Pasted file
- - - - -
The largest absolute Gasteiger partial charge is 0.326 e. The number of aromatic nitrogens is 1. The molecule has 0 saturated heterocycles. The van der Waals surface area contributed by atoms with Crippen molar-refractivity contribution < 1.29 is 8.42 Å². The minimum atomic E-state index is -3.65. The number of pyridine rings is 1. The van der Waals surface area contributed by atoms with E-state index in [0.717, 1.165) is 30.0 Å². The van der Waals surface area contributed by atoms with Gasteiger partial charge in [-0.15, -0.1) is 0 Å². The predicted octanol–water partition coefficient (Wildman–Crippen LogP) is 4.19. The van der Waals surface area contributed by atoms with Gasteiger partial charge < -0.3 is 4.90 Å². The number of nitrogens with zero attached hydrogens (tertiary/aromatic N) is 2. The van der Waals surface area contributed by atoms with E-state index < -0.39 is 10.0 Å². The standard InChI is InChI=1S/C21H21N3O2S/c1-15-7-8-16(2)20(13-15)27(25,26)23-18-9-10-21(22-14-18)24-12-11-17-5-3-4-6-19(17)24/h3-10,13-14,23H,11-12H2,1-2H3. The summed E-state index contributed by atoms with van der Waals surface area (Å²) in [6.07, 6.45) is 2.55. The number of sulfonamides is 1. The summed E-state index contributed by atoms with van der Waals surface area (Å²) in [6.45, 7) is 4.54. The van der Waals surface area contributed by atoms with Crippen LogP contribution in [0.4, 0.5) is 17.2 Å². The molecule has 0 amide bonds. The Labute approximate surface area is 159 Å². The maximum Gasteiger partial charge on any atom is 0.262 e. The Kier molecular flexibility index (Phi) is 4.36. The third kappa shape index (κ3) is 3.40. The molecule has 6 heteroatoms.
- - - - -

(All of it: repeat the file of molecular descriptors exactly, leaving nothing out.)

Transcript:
The largest absolute Gasteiger partial charge is 0.326 e. The number of aromatic nitrogens is 1. The molecule has 0 saturated heterocycles. The van der Waals surface area contributed by atoms with Crippen molar-refractivity contribution < 1.29 is 8.42 Å². The minimum atomic E-state index is -3.65. The number of pyridine rings is 1. The van der Waals surface area contributed by atoms with E-state index in [0.717, 1.165) is 30.0 Å². The van der Waals surface area contributed by atoms with Gasteiger partial charge in [-0.15, -0.1) is 0 Å². The predicted octanol–water partition coefficient (Wildman–Crippen LogP) is 4.19. The van der Waals surface area contributed by atoms with Gasteiger partial charge < -0.3 is 4.90 Å². The number of nitrogens with zero attached hydrogens (tertiary/aromatic N) is 2. The van der Waals surface area contributed by atoms with E-state index < -0.39 is 10.0 Å². The standard InChI is InChI=1S/C21H21N3O2S/c1-15-7-8-16(2)20(13-15)27(25,26)23-18-9-10-21(22-14-18)24-12-11-17-5-3-4-6-19(17)24/h3-10,13-14,23H,11-12H2,1-2H3. The summed E-state index contributed by atoms with van der Waals surface area (Å²) in [6.07, 6.45) is 2.55. The number of sulfonamides is 1. The summed E-state index contributed by atoms with van der Waals surface area (Å²) in [6.45, 7) is 4.54. The van der Waals surface area contributed by atoms with Crippen LogP contribution in [0.4, 0.5) is 17.2 Å². The molecule has 0 amide bonds. The Labute approximate surface area is 159 Å². The maximum Gasteiger partial charge on any atom is 0.262 e. The Kier molecular flexibility index (Phi) is 4.36. The third kappa shape index (κ3) is 3.40. The molecule has 6 heteroatoms.